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Headed to Poland to Boost NATO, F-22s Arrive in UK

F-22s arrived at RAF Lakenheath, U.K., on July 26 en route to Poland, as the U.S. Air Force continues to bolster its presence of fifth-generation fighters in the region.

U.S. Air Forces in Europe confirmed the F-22s’ arrival, stating in a release that the fighters from the 90th Fighter Squadron of the 3rd Wing at Joint Base Elmendorf-Richardson, Alaska, will be traveling from Lakenheath to the 32nd Tactical Air Base in Lask, Poland, to support NATO’s air shielding mission.

New USAFE commander Gen. James B. Hecker hinted at the F-22s’ appearance in Europe at the Royal International Air Tattoo on July 17 in an interview with Air Force Magazine.

“We’re bringing over F-22s … that are going to be coming over shortly, within a month, and they’ll spend four or five months over here,” Hecker said. “So we’re going to constantly cycle in fifth-generation in addition to what will eventually be two permanent [F-35] squadrons at Lakenheath. So we’ll be cycling it in here in the meantime.” According to local media reports, six F-22s arrived at Lakenheath. When they arrive in Poland, they’ll be tasked with supporting a new mission for NATO. Air shielding is intended to protect NATO nations from air and missile threats by leveraging air- and ground-based air defense assets.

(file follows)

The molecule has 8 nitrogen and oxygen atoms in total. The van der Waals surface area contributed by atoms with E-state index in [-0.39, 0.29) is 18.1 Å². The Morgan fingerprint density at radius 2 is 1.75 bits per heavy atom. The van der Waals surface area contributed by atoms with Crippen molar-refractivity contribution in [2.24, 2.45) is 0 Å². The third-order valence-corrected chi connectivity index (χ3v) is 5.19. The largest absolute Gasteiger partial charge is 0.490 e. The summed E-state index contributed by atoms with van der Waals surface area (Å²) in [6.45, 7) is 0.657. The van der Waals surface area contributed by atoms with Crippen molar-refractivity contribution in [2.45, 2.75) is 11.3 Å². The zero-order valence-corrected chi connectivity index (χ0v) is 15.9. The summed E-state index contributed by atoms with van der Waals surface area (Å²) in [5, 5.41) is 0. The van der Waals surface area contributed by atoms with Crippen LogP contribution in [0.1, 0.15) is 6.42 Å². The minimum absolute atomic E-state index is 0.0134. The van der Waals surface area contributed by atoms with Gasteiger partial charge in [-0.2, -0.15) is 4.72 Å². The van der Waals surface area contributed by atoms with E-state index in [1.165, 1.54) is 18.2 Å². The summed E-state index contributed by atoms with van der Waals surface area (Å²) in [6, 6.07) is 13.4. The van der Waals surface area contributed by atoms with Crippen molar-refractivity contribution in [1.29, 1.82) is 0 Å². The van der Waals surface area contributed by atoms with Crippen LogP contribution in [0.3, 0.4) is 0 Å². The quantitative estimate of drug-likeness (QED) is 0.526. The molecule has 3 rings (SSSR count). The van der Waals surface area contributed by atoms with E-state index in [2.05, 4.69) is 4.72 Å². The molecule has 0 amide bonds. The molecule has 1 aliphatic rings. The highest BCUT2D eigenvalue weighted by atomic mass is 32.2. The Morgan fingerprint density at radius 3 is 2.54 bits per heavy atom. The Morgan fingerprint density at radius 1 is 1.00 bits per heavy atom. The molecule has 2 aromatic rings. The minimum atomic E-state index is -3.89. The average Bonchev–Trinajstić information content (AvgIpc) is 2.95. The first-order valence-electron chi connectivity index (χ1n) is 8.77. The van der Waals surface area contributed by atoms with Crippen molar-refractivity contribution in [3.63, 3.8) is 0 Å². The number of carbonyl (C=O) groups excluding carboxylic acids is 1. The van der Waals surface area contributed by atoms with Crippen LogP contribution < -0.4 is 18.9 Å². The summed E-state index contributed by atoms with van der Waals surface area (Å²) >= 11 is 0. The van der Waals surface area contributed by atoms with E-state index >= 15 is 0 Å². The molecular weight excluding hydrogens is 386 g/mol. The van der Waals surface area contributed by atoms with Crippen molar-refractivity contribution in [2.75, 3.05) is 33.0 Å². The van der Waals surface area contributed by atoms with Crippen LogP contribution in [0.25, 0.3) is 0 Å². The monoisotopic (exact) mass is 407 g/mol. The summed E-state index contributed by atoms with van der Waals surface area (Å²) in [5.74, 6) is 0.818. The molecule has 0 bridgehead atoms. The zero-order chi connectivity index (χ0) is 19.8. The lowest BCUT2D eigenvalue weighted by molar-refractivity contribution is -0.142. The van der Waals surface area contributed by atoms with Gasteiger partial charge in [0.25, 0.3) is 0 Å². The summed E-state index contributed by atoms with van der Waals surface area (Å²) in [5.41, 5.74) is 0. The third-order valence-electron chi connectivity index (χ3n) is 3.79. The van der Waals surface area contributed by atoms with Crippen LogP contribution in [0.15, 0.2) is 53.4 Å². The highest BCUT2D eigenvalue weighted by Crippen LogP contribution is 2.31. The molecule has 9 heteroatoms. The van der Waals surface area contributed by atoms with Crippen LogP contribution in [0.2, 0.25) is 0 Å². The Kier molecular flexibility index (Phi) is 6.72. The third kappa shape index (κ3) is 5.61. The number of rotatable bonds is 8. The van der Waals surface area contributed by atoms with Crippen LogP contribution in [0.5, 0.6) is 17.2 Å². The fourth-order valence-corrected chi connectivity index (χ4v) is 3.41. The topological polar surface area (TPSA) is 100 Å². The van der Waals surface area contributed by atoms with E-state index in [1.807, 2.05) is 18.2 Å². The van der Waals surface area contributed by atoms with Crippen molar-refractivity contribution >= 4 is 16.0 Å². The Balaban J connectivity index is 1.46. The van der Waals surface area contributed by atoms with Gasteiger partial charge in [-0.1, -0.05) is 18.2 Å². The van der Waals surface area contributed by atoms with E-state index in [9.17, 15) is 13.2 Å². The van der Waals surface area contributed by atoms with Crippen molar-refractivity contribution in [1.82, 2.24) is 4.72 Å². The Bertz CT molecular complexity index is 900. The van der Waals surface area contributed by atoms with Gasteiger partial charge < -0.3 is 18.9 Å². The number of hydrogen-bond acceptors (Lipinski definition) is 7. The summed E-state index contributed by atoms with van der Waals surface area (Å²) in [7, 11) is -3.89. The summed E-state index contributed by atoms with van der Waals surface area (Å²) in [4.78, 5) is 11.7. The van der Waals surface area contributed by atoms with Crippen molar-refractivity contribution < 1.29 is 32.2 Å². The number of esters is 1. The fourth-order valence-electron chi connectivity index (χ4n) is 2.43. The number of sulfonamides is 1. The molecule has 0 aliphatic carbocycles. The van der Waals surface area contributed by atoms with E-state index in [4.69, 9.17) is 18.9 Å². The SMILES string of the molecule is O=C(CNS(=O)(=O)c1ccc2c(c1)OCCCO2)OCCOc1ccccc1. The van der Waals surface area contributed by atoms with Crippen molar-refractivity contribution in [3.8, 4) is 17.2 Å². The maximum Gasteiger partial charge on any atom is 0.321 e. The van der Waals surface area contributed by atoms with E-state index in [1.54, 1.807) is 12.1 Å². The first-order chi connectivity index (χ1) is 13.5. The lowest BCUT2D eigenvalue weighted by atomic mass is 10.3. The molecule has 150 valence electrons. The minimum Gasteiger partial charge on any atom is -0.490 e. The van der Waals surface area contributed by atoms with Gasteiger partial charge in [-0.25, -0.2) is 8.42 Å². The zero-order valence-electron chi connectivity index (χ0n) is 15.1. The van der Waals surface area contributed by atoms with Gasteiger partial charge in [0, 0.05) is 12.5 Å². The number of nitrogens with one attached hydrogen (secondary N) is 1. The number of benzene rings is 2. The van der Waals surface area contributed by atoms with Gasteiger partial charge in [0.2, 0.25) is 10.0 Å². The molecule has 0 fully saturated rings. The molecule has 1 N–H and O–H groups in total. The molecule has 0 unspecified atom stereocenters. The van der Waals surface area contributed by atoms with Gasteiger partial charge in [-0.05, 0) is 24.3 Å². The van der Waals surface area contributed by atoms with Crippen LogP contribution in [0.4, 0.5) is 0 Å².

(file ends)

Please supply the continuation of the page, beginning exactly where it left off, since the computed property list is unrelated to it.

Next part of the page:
Air shielding “will provide a near seamless shield from the Baltic to Black Seas, ensuring NATO Allies are better able to safeguard and protect Alliance territory, populations and forces from air and missile threat,” USAFE’s press release states, adding that the F-22’s success as an air dominance platform makes it “a highly strategic platform to support NATO Air Shielding.”

This marks just the latest deployment of USAF fighters to eastern Europe in an effort to reassure NATO allies on the eastern flank in the face of Russia’s invasion of Ukraine and continued aggression.

Earlier in July, F-35s from the Vermont Air National Guard forward-deployed to Amari Air Base, Estonia, to support the air shielding mission. Prior to that, the Air Force has moved F-15s, F-16s, other F-35s, and still more aircraft into Eastern Europe, participating in NATO’s Baltic air policing and enhanced air policing missions.

The constant rotation of new aircraft into the region is part of the Air Force’s plan to remain vigilant as the Russia-Ukraine wαr drags on.

“What we’re going to do is just kind of have six, 12 kinds of airplanes that will come in here for four months, and we’ll do that for about a year or so, in addition with all the permanent aircraft that we have stationed here,” Hecker told Air Force Magazine. “And that will increase our presence here, and then we’ll have to readjust and see what this thing looks like a year from now, and then we can adjust as necessary.”